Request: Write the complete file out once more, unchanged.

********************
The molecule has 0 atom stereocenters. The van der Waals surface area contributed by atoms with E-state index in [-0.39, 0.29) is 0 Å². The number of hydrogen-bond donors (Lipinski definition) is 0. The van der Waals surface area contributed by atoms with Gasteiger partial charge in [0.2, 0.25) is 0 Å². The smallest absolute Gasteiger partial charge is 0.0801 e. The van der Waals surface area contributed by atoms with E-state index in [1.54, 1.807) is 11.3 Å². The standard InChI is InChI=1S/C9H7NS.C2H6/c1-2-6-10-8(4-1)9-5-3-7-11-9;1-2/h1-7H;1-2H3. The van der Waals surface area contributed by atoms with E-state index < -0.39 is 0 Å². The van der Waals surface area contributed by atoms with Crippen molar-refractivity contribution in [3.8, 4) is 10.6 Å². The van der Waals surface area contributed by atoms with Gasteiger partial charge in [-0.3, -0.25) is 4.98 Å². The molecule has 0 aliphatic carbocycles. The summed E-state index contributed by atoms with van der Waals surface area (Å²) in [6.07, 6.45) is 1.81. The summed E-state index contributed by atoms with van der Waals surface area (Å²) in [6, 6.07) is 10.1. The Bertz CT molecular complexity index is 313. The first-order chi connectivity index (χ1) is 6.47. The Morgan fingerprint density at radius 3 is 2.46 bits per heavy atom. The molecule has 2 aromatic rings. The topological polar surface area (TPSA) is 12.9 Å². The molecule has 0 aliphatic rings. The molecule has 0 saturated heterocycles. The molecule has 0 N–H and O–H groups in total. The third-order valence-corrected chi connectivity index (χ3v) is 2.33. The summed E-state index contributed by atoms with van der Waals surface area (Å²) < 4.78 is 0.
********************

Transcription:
The molecule has 0 atom stereocenters. The van der Waals surface area contributed by atoms with E-state index in [-0.39, 0.29) is 0 Å². The number of hydrogen-bond donors (Lipinski definition) is 0. The van der Waals surface area contributed by atoms with Gasteiger partial charge in [0.2, 0.25) is 0 Å². The smallest absolute Gasteiger partial charge is 0.0801 e. The van der Waals surface area contributed by atoms with E-state index in [1.54, 1.807) is 11.3 Å². The standard InChI is InChI=1S/C9H7NS.C2H6/c1-2-6-10-8(4-1)9-5-3-7-11-9;1-2/h1-7H;1-2H3. The van der Waals surface area contributed by atoms with E-state index < -0.39 is 0 Å². The van der Waals surface area contributed by atoms with Crippen molar-refractivity contribution in [3.8, 4) is 10.6 Å². The van der Waals surface area contributed by atoms with Gasteiger partial charge in [-0.3, -0.25) is 4.98 Å². The molecule has 0 aliphatic carbocycles. The summed E-state index contributed by atoms with van der Waals surface area (Å²) in [6.07, 6.45) is 1.81. The summed E-state index contributed by atoms with van der Waals surface area (Å²) in [6, 6.07) is 10.1. The Bertz CT molecular complexity index is 313. The first-order chi connectivity index (χ1) is 6.47. The Morgan fingerprint density at radius 3 is 2.46 bits per heavy atom. The molecule has 2 aromatic rings. The topological polar surface area (TPSA) is 12.9 Å². The molecule has 0 aliphatic rings. The molecule has 0 saturated heterocycles. The molecule has 0 N–H and O–H groups in total. The third-order valence-corrected chi connectivity index (χ3v) is 2.33. The summed E-state index contributed by atoms with van der Waals surface area (Å²) < 4.78 is 0.